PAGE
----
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Louis Dembitz Brandeis
1856 - 1941
U.S. Supreme Court justice

... the path of safety lies in the opportunity to discuss freely supposed grievances and proposed remedies ... the fitting remedy for evil counsels is good ones.

1927 - from Whitney v. California 274 U.S. 357
... public discussion is a political duty...

1927 - from Whitney v. California 274 U.S. 357
... the greatest menace to freedom is an inert people...

1927 - from Whitney v. California 274 U.S. 357
It is the function of free speech to free men from the bondage of irrational fears. ... discussion affords ordinarily adequate protection against the dissemination of noxious doctrine...

1927 - from Whitney v. California 274 U.S. 357
If the government becomes a lawbreaker, it breeds contempt for law; it invites every man to become a law unto himself; it invites anarchy.

1928 - from his dissenting opinion in Olmstead v. United States
Decency, security, and liberty alike demand that government officials shall be subjected to the same rules of conduct that are commands to the citizen.

1928 - from his dissenting opinion in Olmstead v. United States
If we desire respect for the law, we must first make the law respectable.

1912 - attributed
Nothing can destroy a government more quickly than its own laws, or worse, its disregard of the charter of its own existence.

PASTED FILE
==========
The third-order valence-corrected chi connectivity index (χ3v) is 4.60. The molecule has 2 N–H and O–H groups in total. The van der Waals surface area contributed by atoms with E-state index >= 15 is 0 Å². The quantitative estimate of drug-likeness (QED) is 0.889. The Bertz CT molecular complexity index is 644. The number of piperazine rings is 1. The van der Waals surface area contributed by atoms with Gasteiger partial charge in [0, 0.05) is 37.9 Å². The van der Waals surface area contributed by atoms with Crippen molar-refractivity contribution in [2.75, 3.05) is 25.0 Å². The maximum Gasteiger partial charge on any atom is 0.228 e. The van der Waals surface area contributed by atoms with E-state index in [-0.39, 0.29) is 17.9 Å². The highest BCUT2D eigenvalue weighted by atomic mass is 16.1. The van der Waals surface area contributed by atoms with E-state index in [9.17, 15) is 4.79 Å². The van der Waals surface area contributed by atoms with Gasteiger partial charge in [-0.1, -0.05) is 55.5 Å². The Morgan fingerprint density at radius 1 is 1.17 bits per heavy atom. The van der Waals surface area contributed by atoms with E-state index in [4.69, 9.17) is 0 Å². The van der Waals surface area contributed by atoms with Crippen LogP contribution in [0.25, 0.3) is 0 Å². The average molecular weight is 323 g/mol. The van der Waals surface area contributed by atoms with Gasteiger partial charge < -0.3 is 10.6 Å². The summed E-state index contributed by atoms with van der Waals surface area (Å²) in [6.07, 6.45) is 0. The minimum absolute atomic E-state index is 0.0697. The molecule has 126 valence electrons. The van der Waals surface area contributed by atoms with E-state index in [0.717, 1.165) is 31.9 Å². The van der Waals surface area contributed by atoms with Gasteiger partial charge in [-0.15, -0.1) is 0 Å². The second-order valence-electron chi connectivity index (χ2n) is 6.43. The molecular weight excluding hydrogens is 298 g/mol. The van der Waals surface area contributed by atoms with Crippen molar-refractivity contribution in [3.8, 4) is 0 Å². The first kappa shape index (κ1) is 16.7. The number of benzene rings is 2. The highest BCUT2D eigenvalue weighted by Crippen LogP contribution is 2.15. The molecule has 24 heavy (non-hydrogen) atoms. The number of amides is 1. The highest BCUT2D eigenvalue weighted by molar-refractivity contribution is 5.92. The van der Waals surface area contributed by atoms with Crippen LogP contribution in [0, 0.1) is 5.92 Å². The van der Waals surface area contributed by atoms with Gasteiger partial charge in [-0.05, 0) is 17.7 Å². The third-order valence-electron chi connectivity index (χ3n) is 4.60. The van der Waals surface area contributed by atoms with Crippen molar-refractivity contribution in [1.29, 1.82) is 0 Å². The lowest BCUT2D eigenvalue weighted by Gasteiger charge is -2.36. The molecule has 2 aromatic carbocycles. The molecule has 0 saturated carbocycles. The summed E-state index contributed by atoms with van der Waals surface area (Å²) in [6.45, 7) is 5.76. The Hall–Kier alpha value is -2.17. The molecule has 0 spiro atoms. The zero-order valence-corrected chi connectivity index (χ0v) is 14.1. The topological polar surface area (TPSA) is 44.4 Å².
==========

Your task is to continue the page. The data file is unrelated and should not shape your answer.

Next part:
1928 - from a Supreme Court decision (277, US 428, 485)
Most of the things worth doing in the world have been declared impossible before they were done.

If we would guide by the light of reason we must let our minds be bold.

The greatest menace to freedom is an inert people.

The logic of words should yield to the logic of realities.

They [the makers of the Constitution] conferred, as against the government, the right to be let alone - the most comprehensive of rights and the right most valued by civilized men.

The world presents enough problems if you believe it to be a world of law and order; do not add to them by believing it to be a world of miracles.

Experience should teach us to be most on our guard to protect liberty when the Government's purposes are beneficent. Men born to freedom are naturally alert to repel invasion of their liberty by evil-minded rulers. The greatest dangers to liberty lurk in insidious encroachment by men of zeal, well-meaning but without understanding.

1928 - from his dissenting opinion in Olmstead vs U.S.
In a government of laws, existence of the government will be imperiled if it fails to observe the law scrupulously. Our government is the potent, the omnipresent teacher. For good or for ill, it teaches the whole people by its example. Crime is contagious. To declare that in the administration of the criminal law the end justifies the means - to declare that the government may commit crimes in order to secure the conviction of a private criminal - would bring terrible retribution. Against that pernicious doctrine this court should resolutely set its face.

1928 - from his dissenting opinion in Olmstead vs U.S.
The most important political office is that of private citizen.

[Public openness] Sunlight is said to be the best of disinfectants.

Organization can never be a substitute for initiative and for judgment.